Developing Your Story
Part One:  Creating Your Characters

Character Developement
Plot Development
The Setting
Checking Story

How can you write a story without characters.  Your story plot is one thing.  But your characters can either make or break your story.  Stale characters make stale stories.   Boring characters, make for boring stories.  Hopefully we can remedy that.  I've compiled a nice little section on how to create vivid, believable characters.

I.  Character Development
     A. Gestalt (simpliest way)
          1. Take a person you know
          2. Write down the way you think of that person
          3. Then write the character

     B.  From a list chart
          1. Answer the following questions
              a. Birthplace
              b. Nationality
              c. Morals
              d. Ambitions
              e. Education
              f. Character flaws
              g. Habitual mannerisms
              h. Fears
               i. Frustrations
               j. Taste in sexual partners

      C.  Creating a character to suit the action
            1. People are what they do
                a. If someone is going to kill
                    1.) Needs to be someone to have the means
                          a.) Ability
                    2.) Motive
                          a.) Desire
                    3.) A role in life that places him/her next to the victim
                          a.) Opportunity
                    4.) Temperment
                    5.) Morality

II.  The three types of characters
     A. Main characters
          1. Has the problem to solve
          2. Generally wants something
          3. Tries to do something
          4. There is only one main character

     B. Secondary characters
          1. Other important characters
          2. Vital to story
          3. Along for the ride, but solve their own problems along the way
          4. Generally people close to your main character

     C.  Minor and bit characters
          1. Minor characters
              a. Generally have names
              b. Reader learns a little bit about them, but not much
              c. Villians are often minor characters
          2. Bit characters
              a. Aren't really characters at all
              b. Generally do their thing then leave

Some General Pointers On Character Development

How To Make Your Characters Function

Some Things to Consider

Creaing Your Character's Identity

Creating characters out of thin air is an undaunting task.  I generally watch people in public places like malls or parks.  Use people you know in your lives and mold them into your characters.  Take a characteristic traits from your friends or family and put them together to create a character.  Keep it original.  Make your characters interesting and believable. People are impressed that I can create characters out of the thin air.  But I take a lot from just watching people.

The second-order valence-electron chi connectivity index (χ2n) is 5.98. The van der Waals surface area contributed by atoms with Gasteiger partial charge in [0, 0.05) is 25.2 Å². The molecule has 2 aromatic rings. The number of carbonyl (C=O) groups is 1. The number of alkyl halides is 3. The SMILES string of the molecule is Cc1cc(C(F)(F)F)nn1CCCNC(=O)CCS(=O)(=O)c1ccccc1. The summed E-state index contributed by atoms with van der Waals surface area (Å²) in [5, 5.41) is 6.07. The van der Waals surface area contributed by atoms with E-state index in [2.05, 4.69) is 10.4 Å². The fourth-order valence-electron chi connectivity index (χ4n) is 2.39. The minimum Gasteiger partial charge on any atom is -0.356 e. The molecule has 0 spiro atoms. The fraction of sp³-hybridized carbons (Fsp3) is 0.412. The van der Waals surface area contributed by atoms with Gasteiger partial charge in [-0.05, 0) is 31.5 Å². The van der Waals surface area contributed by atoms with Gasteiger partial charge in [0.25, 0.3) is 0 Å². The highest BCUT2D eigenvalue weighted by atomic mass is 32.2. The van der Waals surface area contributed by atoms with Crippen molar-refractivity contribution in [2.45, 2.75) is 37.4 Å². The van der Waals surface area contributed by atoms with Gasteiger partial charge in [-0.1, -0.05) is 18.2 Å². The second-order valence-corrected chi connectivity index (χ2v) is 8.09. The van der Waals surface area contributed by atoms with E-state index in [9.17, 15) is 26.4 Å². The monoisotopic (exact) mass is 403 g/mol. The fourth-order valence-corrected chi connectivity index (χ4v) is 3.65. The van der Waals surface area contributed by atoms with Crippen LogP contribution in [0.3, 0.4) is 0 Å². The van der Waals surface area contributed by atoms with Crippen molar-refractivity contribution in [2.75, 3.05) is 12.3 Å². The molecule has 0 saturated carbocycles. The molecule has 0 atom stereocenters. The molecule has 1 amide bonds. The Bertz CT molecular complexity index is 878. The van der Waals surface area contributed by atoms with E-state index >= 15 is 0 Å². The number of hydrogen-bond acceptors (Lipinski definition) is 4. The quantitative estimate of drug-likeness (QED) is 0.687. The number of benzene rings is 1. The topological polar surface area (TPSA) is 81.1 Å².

Some things to look for:

All these things make your character.  They aren't all details that need to be known to your reader, but they provide traits that make your characters react to situations placed in front of them. Provides limits to solve their conflict.

For my WGIA novels, my main character Stefanie is Jewish.  While that isn't a trait, it's a religion but it provides obstacles because of it.  She has to deal with prejudices.  The fact that she is a woman only enhances the problem to succeed.  She always feels she has to prove something because she is Jewish and a woman in a male dominated workplace.

* Author's Note: WGIA is a fictious German Intelligence Agency that I created for my series of novels and screenplays. None of my work has (or unlikely to be) been don't ask me about it. <G>

The Character Sketch

Huh? Focus? What is Zeus' name is FOCUS all about?

How did I know you were going to ask that.  List your characteristics of your main character that make him or her interesting or unusual. From this list, choose ONE idea of which you think you can build a character sketch on.

Still confused about this FOCUS thing?  I am to. Just go with it.  It's my impression that you take a single trait and build on that.


Stefanie is a Jewish woman from Munich, Germany.  I use the fact that is Jewish to show what type of problems she has to deal with.  Not only does she live and work in a country that executed millions of her people, she has to contend with anti-semtic culture that still resides in Germany among many of the citizens.  Her being Jewish makes her react to certain situations differently than what her Christian counterparts might react.

I built the character of Stefanie off the fact she is Jewish.  That is what focus means in my opinion.

(How about that for example...)

Also, one more thing -- Don't tell your reader about the character, show the reader.

Making Your Characters Talk

Dialogue is important. (I didn't need to tell you that did I?)

Writing dialogue is sometimes trying.  Write as you talk. Try not to use complicated words (the kind that will make the reader search for the nearest dictionary).

Listen to Your Characters Watching Your Characters

Watch your characters... Notice how they walk, move about, run...

This should about cover it for character development.  Make your characters interesting.  Make them fun. Make your villians the baddest, meanest people around.  Make your hero have that fatal flaw.  Make your hero's sidekick or partner ask a lot of questions... yadda... yadda...

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This page was created on May 12, 1999.
This page was last updated on: May 25, 1999
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